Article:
I first came here over thirty years ago on a study abroad excursion for a month. At that time, the savior of international travelers—McDonalds—had just opened their first location in Taiwan. There were two small privately run western style restaurants in Taipei, and that was it for western food. There were several restaurants giving a local interpretation of western food, usually consisting of a minute steak with a fried egg on it, and some distinctly nonwestern side dishes. Salad was an alien concept. The idea of eating cold vegetables was a source of revulsion, for logical reason, you need to cook out any germs that might be present from the use of human waste and pesticides in production. Cheese was viewed as a vile diarrhea-inducing lump of fat. Beef, though available, was not much loved, and tended to be hidden among the dish’s other ingredients. Potatoes were not readily available. The price of a plate of fries was astronomical, and usually consisted of 7-10 fries that were simply julienned pieces of potato that had been deep fried, without any other preparation. They weren’t so much french fries as soggy oil sponges.
When I began living in Taiwan, twenty years ago, there were a few more decent western restaurants and many more McDonalds locations in Taipei. Still, it was difficult to find a good western meal in a restaurant. Likewise the ingredients for western cooking were hard to find. For the first two years that I was here I only ate one western meal. Partly this was a financial decision; local food was cheap, western food was expensive. Also it was a manifestation of my belief that how well an expat adapts to the local culture, and whether they will survive long-term, can be measured by how well they adapt to the local food.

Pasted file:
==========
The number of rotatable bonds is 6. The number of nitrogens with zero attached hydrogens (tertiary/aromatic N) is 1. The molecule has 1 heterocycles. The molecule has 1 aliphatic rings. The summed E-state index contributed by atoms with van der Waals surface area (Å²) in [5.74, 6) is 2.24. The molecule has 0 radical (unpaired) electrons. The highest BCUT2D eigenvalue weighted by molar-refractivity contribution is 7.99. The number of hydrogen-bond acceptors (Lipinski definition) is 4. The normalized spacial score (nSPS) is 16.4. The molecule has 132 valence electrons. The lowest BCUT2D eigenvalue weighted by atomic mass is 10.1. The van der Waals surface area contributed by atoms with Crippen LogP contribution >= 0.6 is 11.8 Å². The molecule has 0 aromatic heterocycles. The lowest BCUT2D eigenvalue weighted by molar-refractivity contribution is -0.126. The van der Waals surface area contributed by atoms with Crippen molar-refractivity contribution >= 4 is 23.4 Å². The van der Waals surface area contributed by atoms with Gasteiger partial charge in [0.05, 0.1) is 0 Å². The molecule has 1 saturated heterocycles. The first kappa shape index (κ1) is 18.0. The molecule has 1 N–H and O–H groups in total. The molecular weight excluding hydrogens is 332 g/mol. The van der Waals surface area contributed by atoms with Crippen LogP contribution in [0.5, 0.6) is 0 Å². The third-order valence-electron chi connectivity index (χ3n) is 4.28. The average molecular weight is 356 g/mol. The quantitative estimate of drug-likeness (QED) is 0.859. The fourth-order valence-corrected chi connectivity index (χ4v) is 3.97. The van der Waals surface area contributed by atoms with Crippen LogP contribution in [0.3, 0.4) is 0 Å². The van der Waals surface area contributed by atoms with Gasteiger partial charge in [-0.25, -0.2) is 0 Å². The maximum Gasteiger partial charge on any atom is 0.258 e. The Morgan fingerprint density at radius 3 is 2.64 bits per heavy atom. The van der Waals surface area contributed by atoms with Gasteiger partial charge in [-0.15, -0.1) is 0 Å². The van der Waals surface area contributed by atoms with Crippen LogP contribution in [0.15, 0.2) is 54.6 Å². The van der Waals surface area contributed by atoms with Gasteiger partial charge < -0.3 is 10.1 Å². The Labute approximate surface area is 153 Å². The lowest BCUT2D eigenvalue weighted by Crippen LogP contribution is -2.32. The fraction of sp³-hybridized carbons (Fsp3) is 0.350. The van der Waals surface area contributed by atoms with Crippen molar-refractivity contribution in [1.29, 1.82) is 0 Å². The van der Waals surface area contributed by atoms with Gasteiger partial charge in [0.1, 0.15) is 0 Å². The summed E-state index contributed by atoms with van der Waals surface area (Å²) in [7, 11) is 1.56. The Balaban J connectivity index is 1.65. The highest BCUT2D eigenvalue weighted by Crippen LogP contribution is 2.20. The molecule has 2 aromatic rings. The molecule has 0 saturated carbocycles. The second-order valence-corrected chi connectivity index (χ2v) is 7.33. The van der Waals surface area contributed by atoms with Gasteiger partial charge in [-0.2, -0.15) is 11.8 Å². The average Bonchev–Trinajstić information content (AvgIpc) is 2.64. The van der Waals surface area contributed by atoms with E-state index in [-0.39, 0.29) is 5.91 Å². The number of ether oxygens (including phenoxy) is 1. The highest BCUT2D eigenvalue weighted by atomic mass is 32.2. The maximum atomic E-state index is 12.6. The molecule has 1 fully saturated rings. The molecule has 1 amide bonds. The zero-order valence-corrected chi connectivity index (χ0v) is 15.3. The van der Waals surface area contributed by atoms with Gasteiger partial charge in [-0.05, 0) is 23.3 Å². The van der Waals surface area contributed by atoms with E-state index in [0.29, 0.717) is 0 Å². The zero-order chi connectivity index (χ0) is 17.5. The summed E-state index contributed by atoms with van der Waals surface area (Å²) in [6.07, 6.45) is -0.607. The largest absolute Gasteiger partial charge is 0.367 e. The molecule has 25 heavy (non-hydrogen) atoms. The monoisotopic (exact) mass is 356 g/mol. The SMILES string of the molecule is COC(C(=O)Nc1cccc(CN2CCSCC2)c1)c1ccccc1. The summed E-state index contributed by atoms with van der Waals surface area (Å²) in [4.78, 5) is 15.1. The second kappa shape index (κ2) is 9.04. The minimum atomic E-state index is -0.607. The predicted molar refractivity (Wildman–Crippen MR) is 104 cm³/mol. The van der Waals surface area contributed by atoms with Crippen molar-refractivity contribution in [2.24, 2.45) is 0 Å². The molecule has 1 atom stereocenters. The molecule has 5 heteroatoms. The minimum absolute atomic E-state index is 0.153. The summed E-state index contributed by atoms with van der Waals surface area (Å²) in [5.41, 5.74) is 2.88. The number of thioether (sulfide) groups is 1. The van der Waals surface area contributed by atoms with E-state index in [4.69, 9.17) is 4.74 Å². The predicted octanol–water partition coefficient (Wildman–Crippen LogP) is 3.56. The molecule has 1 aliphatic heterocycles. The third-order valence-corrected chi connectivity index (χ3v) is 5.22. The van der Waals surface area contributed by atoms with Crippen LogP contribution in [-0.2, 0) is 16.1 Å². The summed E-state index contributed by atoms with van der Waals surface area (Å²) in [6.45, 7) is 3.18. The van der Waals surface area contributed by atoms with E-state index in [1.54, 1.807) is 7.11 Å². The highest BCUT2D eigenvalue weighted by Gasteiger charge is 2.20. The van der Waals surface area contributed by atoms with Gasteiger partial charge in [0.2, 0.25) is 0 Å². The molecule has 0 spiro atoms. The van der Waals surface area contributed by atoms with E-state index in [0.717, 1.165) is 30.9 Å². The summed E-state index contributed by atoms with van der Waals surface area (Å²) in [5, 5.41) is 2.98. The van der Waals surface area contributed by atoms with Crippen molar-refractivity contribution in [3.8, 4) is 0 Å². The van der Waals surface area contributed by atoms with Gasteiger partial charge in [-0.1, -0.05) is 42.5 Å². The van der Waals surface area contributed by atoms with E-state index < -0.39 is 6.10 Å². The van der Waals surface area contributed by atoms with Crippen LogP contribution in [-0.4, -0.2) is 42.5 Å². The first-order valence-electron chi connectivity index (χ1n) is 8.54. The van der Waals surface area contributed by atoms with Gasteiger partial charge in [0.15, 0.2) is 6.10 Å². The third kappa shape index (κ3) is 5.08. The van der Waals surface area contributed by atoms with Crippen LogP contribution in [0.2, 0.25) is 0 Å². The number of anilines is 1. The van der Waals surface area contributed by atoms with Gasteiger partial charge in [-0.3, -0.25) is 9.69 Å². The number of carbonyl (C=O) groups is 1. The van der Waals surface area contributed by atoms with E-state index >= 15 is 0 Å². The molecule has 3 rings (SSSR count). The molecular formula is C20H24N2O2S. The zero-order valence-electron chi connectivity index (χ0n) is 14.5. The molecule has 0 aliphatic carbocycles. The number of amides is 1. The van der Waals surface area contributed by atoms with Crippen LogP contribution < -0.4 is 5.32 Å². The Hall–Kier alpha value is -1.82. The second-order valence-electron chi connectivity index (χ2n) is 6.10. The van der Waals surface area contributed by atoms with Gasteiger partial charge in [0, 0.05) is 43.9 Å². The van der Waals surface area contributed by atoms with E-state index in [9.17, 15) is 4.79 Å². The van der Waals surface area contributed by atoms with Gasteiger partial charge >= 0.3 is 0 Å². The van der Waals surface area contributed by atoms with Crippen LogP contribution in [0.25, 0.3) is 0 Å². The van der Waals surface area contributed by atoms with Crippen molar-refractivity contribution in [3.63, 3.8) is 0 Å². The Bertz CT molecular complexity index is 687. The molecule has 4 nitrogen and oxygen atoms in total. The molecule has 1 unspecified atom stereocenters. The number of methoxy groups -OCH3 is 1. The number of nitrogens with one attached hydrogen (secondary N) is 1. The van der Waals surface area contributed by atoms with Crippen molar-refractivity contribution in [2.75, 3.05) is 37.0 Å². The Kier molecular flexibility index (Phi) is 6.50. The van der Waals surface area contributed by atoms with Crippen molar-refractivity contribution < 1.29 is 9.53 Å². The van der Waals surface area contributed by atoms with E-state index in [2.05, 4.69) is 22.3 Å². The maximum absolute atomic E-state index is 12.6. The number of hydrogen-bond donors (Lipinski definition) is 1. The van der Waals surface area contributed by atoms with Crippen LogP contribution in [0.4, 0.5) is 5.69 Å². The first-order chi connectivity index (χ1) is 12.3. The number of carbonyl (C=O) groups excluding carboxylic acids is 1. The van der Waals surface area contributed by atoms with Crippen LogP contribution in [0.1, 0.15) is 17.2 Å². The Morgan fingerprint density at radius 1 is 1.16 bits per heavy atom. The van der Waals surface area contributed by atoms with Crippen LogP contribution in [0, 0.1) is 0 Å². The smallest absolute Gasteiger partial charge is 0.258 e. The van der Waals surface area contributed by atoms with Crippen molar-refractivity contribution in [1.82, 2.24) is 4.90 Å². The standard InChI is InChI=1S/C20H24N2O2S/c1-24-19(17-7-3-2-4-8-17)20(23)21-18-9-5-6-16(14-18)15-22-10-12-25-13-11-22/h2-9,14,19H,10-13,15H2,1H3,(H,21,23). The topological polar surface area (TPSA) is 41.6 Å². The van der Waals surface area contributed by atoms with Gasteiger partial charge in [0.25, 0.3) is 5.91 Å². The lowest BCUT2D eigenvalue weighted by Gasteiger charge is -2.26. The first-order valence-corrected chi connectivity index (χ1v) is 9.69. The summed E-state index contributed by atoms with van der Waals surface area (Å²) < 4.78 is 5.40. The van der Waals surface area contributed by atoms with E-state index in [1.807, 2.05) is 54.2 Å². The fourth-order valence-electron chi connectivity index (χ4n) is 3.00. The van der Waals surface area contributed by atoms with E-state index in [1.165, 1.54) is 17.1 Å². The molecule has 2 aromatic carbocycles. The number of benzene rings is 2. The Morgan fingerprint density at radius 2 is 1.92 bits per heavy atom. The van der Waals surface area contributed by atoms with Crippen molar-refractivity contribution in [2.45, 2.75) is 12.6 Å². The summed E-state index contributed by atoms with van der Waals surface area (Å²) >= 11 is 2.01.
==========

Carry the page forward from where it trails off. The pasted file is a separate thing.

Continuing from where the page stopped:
The first time I went back to Canada I ate everything. I gained 10 kgs. in 3 weeks. I had been missing so many of the flavors—something as simple as salt. There were no salty foods or snacks in Taiwan. I ate ketchup, salt & vinegar, and dill flavored potato chips until I felt plaque forming in my arteries. Then I had more. Hawkins Cheezies, beef jerky, pepperoni sticks, it was an orgy of salty snacks. But also sweets, the Taiwanese don’t like sweet food, so their desserts are bland. Even western desserts here fail to get the right level of orgasmic, coma-inducing, decadent sweetness. It is as if the baker looked at a magazine picture and thought, “Well, I guess that’s how a Chocolate Praline Torte should look,” and copied the look. Western desserts are gorgeous here. Then he licked the page and thought to himself, “Well, I guess that’s how a Chocolate Praline Torte should taste.” Those were just the snacks, there was also Ukrainian food, western bar food, barbeque, I couldn’t get enough, because I’d been denied those flavors for two years. When I returned to Taiwan and stepped on a scale, I vowed never to do that again. Luckily help was on the way.